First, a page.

What do we mean by vision

Creating a vision statement that really lives up to this name is not that easy. After all, it should be short, to the point and, above all, one thing: inspire.

The best way to show what constitutes good vision statements is through examples - both good and bad. So: Here are 6 great examples of vision statements and 6 specimens that show how not to do it.

>> Here you will also find 6 great mission statements and their opposites <<

The Good: This is what vision statements should be

1. Alzheimer's Association: "Our vision: A world without Alzheimer's."
It could hardly be shorter, clearer or more inspiring. A clear picture of the future that everyone can understand and that motivates. Admittedly, nonprofits, which ultimately have the idealistic aspect inherent, find it easier than companies to do here. However, Microsoft shows that the latter can also have great visions.

2. Microsoft (old vision):"A personal computer in every home running Microsoft software."
Even if not quite as idealistic, but rather “me-centered”, this vision is also crystal clear, large and at the same time very concrete. A vision like this has to change over time, of course, but when it was created it was exactly what it should be: A clear picture of the future that has motivated Microsoft's employees to achieve something tremendous.

3. Wikipedia:"Imagine a world in which every single person has a free share in the totality of knowledge."
Wikipedia expresses in the wording of the statement what makes a good vision: Imagination.

4. IKEA:"To create a better everyday life for the many people."
Although it is a corporate vision, it is still very altruistic. One could assume that IKEA only created a good-sounding statement to create a nice image. But everyone who knows IKEA realizes that there is something to it here.

5. Walmart: "To become the worldwide leader in retailing."
There is little to add here.

6. charity: water: "Charity: water believes that we can end the water crisis in our lifetime by ensuring that every person on the planet has access to life’s most basic need - clean drinking water."
Another example from the non-profit world. Very specific and at the same time appealing to the emotions. Who doesn't get at least a bit of the urge to be part of the vision here?


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The Bad: Vision Statemens shouldn't be like thatT

1. Macy’s:"Our vision is to operate Macy’s and Bloomingdale’s as dynamic national brands while focusing on the customer offering in each store location."
Although Macy’s is a model example in many areas of the business world, in my opinion this does not apply to the area of ​​corporate vision. On the one hand, the content is practically interchangeable (which company does not want to act as a “dynamic brand”?), And on the other hand, terms like “operate”, if already in mission statements, do not belong in a vision.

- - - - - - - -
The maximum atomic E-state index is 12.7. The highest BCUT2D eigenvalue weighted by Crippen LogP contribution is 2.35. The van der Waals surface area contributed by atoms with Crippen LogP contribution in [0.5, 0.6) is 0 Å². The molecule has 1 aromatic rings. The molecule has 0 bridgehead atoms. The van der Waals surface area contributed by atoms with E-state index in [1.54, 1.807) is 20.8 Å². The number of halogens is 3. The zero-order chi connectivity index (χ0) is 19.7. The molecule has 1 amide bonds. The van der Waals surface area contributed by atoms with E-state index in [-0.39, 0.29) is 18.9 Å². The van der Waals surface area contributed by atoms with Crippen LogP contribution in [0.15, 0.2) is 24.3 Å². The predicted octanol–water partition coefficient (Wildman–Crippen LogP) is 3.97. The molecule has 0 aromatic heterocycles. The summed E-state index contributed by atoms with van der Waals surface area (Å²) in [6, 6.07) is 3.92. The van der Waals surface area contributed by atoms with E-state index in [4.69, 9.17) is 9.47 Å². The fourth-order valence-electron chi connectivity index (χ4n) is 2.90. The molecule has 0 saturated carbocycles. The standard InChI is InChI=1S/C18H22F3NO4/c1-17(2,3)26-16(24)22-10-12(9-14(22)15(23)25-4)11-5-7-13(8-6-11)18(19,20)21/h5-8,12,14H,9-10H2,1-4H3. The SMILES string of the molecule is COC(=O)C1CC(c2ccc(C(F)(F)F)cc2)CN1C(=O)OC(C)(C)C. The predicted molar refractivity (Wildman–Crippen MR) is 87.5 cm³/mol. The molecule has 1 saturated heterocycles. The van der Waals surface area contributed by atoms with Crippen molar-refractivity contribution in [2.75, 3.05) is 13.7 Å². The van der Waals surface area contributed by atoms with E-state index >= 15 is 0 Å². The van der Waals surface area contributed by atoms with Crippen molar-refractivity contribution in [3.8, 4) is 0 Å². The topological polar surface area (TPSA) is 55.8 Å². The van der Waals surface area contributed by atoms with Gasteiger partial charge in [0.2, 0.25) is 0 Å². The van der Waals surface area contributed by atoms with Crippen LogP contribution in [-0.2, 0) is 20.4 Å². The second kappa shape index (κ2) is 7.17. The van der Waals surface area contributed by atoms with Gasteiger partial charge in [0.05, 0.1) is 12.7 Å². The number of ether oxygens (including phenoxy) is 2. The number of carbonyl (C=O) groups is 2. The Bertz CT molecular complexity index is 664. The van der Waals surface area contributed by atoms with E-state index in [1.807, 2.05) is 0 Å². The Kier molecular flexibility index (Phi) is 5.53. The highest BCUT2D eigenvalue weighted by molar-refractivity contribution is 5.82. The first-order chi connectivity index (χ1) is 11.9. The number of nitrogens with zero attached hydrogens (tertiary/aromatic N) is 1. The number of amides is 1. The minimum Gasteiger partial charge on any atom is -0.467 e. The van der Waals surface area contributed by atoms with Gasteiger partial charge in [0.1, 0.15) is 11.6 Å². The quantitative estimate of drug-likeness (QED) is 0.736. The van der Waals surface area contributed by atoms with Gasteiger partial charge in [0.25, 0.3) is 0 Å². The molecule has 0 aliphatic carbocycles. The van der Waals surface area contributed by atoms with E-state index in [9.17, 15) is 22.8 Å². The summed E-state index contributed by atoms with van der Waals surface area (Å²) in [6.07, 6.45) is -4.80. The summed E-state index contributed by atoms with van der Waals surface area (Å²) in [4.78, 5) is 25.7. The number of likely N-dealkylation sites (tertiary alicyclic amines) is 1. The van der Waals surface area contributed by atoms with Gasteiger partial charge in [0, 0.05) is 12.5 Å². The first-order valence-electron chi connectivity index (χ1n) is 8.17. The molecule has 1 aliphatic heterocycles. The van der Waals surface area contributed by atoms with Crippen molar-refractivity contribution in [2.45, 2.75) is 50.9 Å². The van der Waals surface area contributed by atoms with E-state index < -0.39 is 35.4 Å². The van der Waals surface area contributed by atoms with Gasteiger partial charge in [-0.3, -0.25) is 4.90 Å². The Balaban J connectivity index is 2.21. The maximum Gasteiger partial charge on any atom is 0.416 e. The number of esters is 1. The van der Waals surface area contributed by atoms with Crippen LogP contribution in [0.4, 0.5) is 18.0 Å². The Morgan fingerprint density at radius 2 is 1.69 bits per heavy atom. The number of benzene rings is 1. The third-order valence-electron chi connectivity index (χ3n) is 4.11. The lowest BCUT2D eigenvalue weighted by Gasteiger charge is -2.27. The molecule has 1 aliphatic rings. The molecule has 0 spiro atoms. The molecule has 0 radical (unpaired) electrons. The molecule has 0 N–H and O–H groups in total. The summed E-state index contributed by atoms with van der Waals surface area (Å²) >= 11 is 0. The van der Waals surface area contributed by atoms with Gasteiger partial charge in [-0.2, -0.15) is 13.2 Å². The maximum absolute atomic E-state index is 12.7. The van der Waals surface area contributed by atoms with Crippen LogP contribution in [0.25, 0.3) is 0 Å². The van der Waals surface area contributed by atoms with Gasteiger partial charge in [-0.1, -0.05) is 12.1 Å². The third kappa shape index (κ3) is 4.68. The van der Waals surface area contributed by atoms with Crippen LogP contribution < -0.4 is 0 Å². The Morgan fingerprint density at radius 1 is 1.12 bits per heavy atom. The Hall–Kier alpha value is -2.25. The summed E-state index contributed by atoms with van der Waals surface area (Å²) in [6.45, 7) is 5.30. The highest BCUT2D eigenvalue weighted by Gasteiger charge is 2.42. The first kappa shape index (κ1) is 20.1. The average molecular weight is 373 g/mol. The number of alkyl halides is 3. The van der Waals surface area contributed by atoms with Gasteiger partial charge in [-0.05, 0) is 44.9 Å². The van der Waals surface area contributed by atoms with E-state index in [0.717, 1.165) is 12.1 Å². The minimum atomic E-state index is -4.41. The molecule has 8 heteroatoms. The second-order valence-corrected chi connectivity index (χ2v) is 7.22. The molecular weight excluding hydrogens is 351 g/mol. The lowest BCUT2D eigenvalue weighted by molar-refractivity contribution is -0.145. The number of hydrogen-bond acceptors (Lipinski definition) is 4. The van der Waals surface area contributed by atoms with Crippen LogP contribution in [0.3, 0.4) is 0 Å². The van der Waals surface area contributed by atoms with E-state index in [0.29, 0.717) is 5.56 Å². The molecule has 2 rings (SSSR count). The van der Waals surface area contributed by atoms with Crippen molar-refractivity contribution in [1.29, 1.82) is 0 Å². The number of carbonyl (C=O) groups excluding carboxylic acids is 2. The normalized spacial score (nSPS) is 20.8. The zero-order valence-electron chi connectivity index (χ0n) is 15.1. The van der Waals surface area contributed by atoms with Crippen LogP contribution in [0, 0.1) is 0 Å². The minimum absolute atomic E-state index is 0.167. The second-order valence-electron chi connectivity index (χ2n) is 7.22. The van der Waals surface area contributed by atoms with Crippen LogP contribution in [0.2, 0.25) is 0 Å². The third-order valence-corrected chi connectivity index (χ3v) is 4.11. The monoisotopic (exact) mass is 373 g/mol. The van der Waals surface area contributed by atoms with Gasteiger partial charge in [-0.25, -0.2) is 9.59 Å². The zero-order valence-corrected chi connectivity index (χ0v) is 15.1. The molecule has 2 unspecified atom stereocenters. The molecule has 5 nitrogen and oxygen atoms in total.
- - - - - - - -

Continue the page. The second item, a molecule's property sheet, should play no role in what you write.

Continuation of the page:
2. Siltronic: Our vision: We develop intelligent solutions for permanent growth. "
This statement shows even more clearly the confusion between vision and mission. And you can tell that it is far too general by the fact that you don't even get the slightest clue about which company it is about.

3. Microsoft (penultimate vision):“Global diversity and inclusion is an integral and inherent part of our culture, fueling our business growth while allowing us to attract, develop, and retain this best talent, to be more innovative in the products and services we develop, in the way we solve problems, and in the way we serve the needs of an increasingly global and diverse customer and partner base. "
As good as the old statement was, the new one is just as bad. Of course, Microsoft correctly recognized that a new vision is needed. It's just a shame that it turned into such a lengthy series of bullshit bingo terms. Update: Microsoft now (again) has a new vision.

4. BASF: "We are" The Chemical Company "and work successfully in all important markets."
An example of a vision statement that expresses a competitive position rather than a real vision.

5. REWE: The best service - for customers, businesspeople, employees. "
Just because you hold high achievements does not inspire anyone. This statement falls into the category of values, not vision. And what services is it all about? That would not be recognizable from this sentence alone.

6. Goodwill"Every person has the opportunity to achieve his / her fullest potential and participate in and contribute to all aspects of life."
Not really bad, but a bit too general according to the motto “we want to change everything in the whole world”. So you can see: Even non-profit organizations do not always find it easy to make vision statements.

Conclusion

Even the corporate visions of some well-known players are not always on point. Often vision and mission are confused, or visions are formulated far too generally. The best inspire and paint a clear picture of the future. Ultimately, we can learn from positive as well as negative examples what really meaningful vision statements should look like.

>> Are you interested in how you can communicate your vision successfully? Here are some tips for you.<<


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